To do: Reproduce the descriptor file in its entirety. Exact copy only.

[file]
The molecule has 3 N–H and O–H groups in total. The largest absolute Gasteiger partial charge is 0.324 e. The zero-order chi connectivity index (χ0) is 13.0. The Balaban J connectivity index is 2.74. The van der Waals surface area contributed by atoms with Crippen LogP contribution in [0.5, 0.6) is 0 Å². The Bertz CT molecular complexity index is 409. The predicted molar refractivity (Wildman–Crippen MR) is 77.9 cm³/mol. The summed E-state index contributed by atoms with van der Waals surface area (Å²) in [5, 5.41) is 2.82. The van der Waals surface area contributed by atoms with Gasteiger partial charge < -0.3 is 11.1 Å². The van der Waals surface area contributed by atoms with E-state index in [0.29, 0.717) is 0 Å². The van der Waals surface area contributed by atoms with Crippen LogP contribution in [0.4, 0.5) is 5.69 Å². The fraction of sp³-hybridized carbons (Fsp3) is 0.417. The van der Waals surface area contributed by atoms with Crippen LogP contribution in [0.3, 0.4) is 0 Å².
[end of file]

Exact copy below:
The molecule has 3 N–H and O–H groups in total. The largest absolute Gasteiger partial charge is 0.324 e. The zero-order chi connectivity index (χ0) is 13.0. The Balaban J connectivity index is 2.74. The van der Waals surface area contributed by atoms with Crippen LogP contribution in [0.5, 0.6) is 0 Å². The Bertz CT molecular complexity index is 409. The predicted molar refractivity (Wildman–Crippen MR) is 77.9 cm³/mol. The summed E-state index contributed by atoms with van der Waals surface area (Å²) in [5, 5.41) is 2.82. The van der Waals surface area contributed by atoms with Gasteiger partial charge < -0.3 is 11.1 Å². The van der Waals surface area contributed by atoms with E-state index in [0.29, 0.717) is 0 Å². The van der Waals surface area contributed by atoms with Crippen LogP contribution in [0.4, 0.5) is 5.69 Å². The fraction of sp³-hybridized carbons (Fsp3) is 0.417. The van der Waals surface area contributed by atoms with Crippen LogP contribution in [0.3, 0.4) is 0 Å².